T Tamura et al, 2019. Coffee consumption and liver cancer risk in Japan: a meta-analysis of six prospective cohort studies, Nagoya Journal of Med Science, Volume 81 (1).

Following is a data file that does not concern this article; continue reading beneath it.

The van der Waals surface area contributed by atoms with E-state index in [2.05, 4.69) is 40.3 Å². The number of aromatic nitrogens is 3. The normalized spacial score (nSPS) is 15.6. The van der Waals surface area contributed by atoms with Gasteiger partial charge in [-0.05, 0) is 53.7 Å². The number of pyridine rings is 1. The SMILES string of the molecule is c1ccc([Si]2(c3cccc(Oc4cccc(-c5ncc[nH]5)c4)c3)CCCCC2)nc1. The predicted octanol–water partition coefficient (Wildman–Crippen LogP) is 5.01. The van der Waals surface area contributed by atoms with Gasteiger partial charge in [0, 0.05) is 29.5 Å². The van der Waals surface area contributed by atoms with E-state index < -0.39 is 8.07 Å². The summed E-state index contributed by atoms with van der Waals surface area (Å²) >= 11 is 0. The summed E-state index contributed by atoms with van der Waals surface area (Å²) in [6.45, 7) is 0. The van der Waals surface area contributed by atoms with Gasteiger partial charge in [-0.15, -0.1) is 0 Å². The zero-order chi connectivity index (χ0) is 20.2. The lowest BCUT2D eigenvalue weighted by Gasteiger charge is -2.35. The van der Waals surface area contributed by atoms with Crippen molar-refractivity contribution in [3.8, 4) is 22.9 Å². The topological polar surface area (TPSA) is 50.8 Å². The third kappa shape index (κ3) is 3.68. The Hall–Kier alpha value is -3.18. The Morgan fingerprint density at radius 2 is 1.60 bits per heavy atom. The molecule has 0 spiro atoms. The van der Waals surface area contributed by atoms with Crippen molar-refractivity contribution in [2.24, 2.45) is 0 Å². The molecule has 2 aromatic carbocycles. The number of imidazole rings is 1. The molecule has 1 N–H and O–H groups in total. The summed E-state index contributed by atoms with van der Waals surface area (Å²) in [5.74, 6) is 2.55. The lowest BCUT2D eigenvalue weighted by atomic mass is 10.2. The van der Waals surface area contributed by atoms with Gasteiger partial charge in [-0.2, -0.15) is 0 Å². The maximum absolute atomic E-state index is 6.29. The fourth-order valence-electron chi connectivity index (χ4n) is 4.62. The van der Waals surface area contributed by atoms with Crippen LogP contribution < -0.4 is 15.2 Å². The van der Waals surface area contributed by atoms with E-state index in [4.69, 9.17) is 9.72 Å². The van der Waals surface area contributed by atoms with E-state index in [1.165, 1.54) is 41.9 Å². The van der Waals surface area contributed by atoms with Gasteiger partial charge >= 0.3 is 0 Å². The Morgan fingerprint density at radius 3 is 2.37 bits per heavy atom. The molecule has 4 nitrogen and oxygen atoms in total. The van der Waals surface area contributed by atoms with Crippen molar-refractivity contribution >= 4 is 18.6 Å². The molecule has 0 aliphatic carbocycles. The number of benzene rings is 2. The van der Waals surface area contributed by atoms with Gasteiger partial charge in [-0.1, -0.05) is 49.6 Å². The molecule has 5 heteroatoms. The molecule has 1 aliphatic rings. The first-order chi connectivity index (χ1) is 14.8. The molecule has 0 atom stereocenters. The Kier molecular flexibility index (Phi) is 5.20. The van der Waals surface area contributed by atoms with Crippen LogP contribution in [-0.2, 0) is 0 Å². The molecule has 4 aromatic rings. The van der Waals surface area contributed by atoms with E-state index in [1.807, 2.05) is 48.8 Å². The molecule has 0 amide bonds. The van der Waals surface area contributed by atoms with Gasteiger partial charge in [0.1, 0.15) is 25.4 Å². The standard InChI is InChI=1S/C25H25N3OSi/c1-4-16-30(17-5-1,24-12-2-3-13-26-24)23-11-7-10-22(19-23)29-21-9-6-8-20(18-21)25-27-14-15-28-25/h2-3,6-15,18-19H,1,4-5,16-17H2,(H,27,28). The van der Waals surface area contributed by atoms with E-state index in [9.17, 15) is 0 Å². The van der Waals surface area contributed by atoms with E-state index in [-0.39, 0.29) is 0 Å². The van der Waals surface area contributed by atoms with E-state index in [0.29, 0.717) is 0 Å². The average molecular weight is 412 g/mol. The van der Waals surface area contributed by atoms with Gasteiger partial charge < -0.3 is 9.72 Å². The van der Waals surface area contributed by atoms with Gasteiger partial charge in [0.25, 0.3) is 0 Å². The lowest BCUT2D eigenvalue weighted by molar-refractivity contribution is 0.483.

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Previous epidemiological studies have shown that coffee consumption may reduce liver cancer risk. The present study aimed to summarize the evidence for this association in the Japanese population by performing a meta-analysis of the results of relevant cohort studies conducted in Japan. We searched studies published prior to September 1, 2018 in PubMed. Extracted data were analyzed using a random effects model. A total of six cohort studies from five publications were included in the final analysis. The pooled estimate of relative risk with 95% confidence interval (CI) for the group with highest coffee consumption was 0.50 (95% CI: 0.38–0.66, p < 0.001) compared with non-coffee drinkers or those who almost never drink coffee. No evidence of publication bias was observed (p for Begg’s test = 0.85). This meta-analysis suggested that coffee consumption among Japanese people has a significant role in preventing liver cancer.

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